In the story published last week, Newsday used public records, documents produced during the Macedonio investigation and information from sources familiar with the probe to provide an inside look at the district attorney’s wiretap investigation. Although wiretapped phone calls captured an array of apparent criminal conduct, including public corruption, officials familiar with the case said serious crimes went unpunished because the investigators were prevented from pursuing leads.
The district attorney’s Macedonio investigation went on for at least a year and was led by the office’s top three officials: Spota, prosecutor Christopher McPartland and James Burke, who at the time was the office’s chief investigator.
Burke later went on to lead the Suffolk Police Department until he resigned last year and pleaded guilty to federal charges that he beat a suspect in custody and orchestrated a cover-up of the crime. Newsday has also reported that McPartland is the target of a grand jury investigation related to his role in the Burke case.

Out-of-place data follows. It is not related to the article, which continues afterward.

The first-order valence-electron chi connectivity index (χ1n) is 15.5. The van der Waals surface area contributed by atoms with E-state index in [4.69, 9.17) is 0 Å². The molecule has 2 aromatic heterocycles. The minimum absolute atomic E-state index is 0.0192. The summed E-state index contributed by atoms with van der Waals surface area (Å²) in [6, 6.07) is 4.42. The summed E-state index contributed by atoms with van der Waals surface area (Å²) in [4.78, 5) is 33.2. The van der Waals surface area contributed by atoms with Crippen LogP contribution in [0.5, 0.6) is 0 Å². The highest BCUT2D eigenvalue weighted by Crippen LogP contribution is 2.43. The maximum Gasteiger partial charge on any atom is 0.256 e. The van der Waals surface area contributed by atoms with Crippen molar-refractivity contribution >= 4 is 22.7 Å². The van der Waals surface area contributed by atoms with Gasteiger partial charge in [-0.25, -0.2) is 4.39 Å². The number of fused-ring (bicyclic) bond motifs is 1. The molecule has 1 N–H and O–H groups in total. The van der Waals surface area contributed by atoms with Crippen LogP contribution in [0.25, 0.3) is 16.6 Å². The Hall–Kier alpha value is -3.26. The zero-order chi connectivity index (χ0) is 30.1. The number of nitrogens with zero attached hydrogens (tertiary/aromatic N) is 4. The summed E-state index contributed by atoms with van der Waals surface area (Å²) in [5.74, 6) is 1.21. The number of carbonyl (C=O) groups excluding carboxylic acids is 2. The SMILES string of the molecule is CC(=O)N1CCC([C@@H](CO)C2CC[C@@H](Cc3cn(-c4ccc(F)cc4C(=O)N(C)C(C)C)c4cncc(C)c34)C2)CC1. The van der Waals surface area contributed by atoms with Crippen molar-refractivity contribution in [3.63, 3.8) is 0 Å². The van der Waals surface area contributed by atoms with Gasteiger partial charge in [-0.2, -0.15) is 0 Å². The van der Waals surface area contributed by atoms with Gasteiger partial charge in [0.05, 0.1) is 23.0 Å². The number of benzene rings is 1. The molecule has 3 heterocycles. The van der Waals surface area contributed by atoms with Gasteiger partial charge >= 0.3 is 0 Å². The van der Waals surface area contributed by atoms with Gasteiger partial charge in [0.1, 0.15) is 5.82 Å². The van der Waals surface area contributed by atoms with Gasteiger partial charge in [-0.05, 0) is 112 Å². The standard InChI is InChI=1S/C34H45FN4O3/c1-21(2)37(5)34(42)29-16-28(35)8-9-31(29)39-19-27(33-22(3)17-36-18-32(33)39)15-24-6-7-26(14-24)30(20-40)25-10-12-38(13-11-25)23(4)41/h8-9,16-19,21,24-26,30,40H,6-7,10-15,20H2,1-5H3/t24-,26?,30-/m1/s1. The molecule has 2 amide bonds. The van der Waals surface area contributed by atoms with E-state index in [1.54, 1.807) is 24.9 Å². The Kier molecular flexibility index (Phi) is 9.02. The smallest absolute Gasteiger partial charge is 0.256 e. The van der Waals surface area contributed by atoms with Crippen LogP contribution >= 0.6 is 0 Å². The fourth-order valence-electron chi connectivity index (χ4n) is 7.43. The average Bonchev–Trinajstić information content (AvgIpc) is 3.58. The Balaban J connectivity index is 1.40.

The case at the center of the allegation that Macedonio bribed Prudenti stemmed from a 1997 home invasion robbery involving a crew of violent criminals that Piccolo helped mastermind, according to court filings and testimony.
Already a convicted drug dealer, Piccolo was on lifetime parole when he learned that a Smithtown man kept substantial sums of cash in a safe at his home. With the help of another career criminal — who would be convicted of a murder that same year in a separate case — Piccolo planned a heist in which two more criminal associates would masquerade as law enforcement officers to gain entry to the Smithtown man’s home.